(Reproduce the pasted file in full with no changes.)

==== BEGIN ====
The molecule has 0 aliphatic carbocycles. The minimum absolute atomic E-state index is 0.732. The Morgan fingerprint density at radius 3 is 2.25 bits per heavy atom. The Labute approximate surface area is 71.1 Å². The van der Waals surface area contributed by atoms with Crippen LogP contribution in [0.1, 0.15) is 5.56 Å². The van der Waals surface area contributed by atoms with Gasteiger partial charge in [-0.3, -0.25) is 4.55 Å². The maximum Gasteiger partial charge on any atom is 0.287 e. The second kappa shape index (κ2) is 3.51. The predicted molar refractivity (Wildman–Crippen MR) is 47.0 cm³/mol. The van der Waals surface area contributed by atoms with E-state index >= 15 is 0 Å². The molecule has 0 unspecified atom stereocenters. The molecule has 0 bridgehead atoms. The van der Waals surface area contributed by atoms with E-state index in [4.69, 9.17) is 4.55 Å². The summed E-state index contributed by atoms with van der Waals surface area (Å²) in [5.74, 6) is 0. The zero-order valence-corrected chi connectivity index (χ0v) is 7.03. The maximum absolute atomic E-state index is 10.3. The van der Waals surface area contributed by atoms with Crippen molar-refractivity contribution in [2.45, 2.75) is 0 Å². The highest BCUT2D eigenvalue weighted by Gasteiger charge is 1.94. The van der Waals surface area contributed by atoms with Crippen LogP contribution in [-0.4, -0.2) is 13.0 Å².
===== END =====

The molecule has 0 aliphatic carbocycles. The minimum absolute atomic E-state index is 0.732. The Morgan fingerprint density at radius 3 is 2.25 bits per heavy atom. The Labute approximate surface area is 71.1 Å². The van der Waals surface area contributed by atoms with Crippen LogP contribution in [0.1, 0.15) is 5.56 Å². The van der Waals surface area contributed by atoms with Gasteiger partial charge in [-0.3, -0.25) is 4.55 Å². The maximum Gasteiger partial charge on any atom is 0.287 e. The second kappa shape index (κ2) is 3.51. The predicted molar refractivity (Wildman–Crippen MR) is 47.0 cm³/mol. The van der Waals surface area contributed by atoms with E-state index >= 15 is 0 Å². The molecule has 0 unspecified atom stereocenters. The molecule has 0 bridgehead atoms. The van der Waals surface area contributed by atoms with E-state index in [4.69, 9.17) is 4.55 Å². The summed E-state index contributed by atoms with van der Waals surface area (Å²) in [5.74, 6) is 0. The zero-order valence-corrected chi connectivity index (χ0v) is 7.03. The maximum absolute atomic E-state index is 10.3. The van der Waals surface area contributed by atoms with Crippen molar-refractivity contribution in [2.45, 2.75) is 0 Å². The highest BCUT2D eigenvalue weighted by Gasteiger charge is 1.94. The van der Waals surface area contributed by atoms with Crippen LogP contribution in [-0.4, -0.2) is 13.0 Å².